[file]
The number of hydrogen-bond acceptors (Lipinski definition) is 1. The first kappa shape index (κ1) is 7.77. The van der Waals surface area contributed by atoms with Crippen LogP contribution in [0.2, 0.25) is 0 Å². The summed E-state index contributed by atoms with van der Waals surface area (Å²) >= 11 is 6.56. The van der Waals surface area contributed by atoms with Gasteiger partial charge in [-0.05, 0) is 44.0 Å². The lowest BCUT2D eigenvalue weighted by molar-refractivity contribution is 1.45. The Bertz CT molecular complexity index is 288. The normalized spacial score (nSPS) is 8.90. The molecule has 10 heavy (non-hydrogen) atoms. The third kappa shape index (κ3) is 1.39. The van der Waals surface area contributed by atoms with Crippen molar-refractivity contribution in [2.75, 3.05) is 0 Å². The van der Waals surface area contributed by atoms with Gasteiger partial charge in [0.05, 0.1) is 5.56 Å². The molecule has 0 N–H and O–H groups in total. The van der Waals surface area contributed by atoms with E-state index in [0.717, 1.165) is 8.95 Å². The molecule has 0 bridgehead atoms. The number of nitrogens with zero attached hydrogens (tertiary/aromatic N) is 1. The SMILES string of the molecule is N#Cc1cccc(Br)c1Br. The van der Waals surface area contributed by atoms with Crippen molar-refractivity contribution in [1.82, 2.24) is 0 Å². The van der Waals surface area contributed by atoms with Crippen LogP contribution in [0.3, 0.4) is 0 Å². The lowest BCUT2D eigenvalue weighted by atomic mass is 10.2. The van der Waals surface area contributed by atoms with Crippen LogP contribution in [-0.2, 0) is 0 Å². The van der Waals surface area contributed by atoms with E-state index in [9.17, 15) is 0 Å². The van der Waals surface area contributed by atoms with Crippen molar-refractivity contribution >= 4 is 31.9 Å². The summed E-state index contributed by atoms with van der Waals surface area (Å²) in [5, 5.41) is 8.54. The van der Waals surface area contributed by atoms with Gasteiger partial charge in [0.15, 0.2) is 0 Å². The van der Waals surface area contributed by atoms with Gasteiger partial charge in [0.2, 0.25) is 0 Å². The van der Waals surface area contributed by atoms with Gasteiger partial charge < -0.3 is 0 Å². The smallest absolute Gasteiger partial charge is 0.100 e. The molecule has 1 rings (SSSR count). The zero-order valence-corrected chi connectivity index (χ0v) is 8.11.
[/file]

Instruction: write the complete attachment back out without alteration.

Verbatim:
The number of hydrogen-bond acceptors (Lipinski definition) is 1. The first kappa shape index (κ1) is 7.77. The van der Waals surface area contributed by atoms with Crippen LogP contribution in [0.2, 0.25) is 0 Å². The summed E-state index contributed by atoms with van der Waals surface area (Å²) >= 11 is 6.56. The van der Waals surface area contributed by atoms with Gasteiger partial charge in [-0.05, 0) is 44.0 Å². The lowest BCUT2D eigenvalue weighted by molar-refractivity contribution is 1.45. The Bertz CT molecular complexity index is 288. The normalized spacial score (nSPS) is 8.90. The molecule has 10 heavy (non-hydrogen) atoms. The third kappa shape index (κ3) is 1.39. The van der Waals surface area contributed by atoms with Crippen molar-refractivity contribution in [2.75, 3.05) is 0 Å². The van der Waals surface area contributed by atoms with Gasteiger partial charge in [0.05, 0.1) is 5.56 Å². The molecule has 0 N–H and O–H groups in total. The van der Waals surface area contributed by atoms with E-state index in [0.717, 1.165) is 8.95 Å². The molecule has 0 bridgehead atoms. The number of nitrogens with zero attached hydrogens (tertiary/aromatic N) is 1. The SMILES string of the molecule is N#Cc1cccc(Br)c1Br. The van der Waals surface area contributed by atoms with Crippen molar-refractivity contribution in [1.82, 2.24) is 0 Å². The van der Waals surface area contributed by atoms with Crippen LogP contribution in [0.3, 0.4) is 0 Å². The lowest BCUT2D eigenvalue weighted by atomic mass is 10.2. The van der Waals surface area contributed by atoms with Crippen LogP contribution in [-0.2, 0) is 0 Å². The van der Waals surface area contributed by atoms with E-state index in [9.17, 15) is 0 Å². The van der Waals surface area contributed by atoms with Crippen molar-refractivity contribution >= 4 is 31.9 Å². The summed E-state index contributed by atoms with van der Waals surface area (Å²) in [5, 5.41) is 8.54. The van der Waals surface area contributed by atoms with Gasteiger partial charge in [0.15, 0.2) is 0 Å². The van der Waals surface area contributed by atoms with Gasteiger partial charge in [0.2, 0.25) is 0 Å². The van der Waals surface area contributed by atoms with Gasteiger partial charge < -0.3 is 0 Å². The smallest absolute Gasteiger partial charge is 0.100 e. The molecule has 1 rings (SSSR count). The zero-order valence-corrected chi connectivity index (χ0v) is 8.11.